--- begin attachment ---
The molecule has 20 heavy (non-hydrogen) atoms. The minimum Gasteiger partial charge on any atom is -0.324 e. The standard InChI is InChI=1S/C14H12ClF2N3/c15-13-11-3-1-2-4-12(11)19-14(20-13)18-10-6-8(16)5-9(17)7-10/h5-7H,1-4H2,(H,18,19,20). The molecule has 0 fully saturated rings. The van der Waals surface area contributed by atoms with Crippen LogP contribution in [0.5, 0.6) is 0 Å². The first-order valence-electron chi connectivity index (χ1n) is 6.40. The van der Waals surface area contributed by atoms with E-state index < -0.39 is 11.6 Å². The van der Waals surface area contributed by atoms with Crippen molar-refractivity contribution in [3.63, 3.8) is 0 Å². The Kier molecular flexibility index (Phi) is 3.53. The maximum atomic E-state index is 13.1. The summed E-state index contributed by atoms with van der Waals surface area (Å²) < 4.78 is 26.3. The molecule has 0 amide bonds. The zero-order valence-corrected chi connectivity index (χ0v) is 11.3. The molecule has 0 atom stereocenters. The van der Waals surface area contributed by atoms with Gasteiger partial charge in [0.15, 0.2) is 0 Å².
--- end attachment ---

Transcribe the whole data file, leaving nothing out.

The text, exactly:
The molecule has 20 heavy (non-hydrogen) atoms. The minimum Gasteiger partial charge on any atom is -0.324 e. The standard InChI is InChI=1S/C14H12ClF2N3/c15-13-11-3-1-2-4-12(11)19-14(20-13)18-10-6-8(16)5-9(17)7-10/h5-7H,1-4H2,(H,18,19,20). The molecule has 0 fully saturated rings. The van der Waals surface area contributed by atoms with Crippen LogP contribution in [0.5, 0.6) is 0 Å². The first-order valence-electron chi connectivity index (χ1n) is 6.40. The van der Waals surface area contributed by atoms with E-state index < -0.39 is 11.6 Å². The van der Waals surface area contributed by atoms with Crippen molar-refractivity contribution in [3.63, 3.8) is 0 Å². The Kier molecular flexibility index (Phi) is 3.53. The maximum atomic E-state index is 13.1. The summed E-state index contributed by atoms with van der Waals surface area (Å²) < 4.78 is 26.3. The molecule has 0 amide bonds. The zero-order valence-corrected chi connectivity index (χ0v) is 11.3. The molecule has 0 atom stereocenters. The van der Waals surface area contributed by atoms with Gasteiger partial charge in [0.15, 0.2) is 0 Å².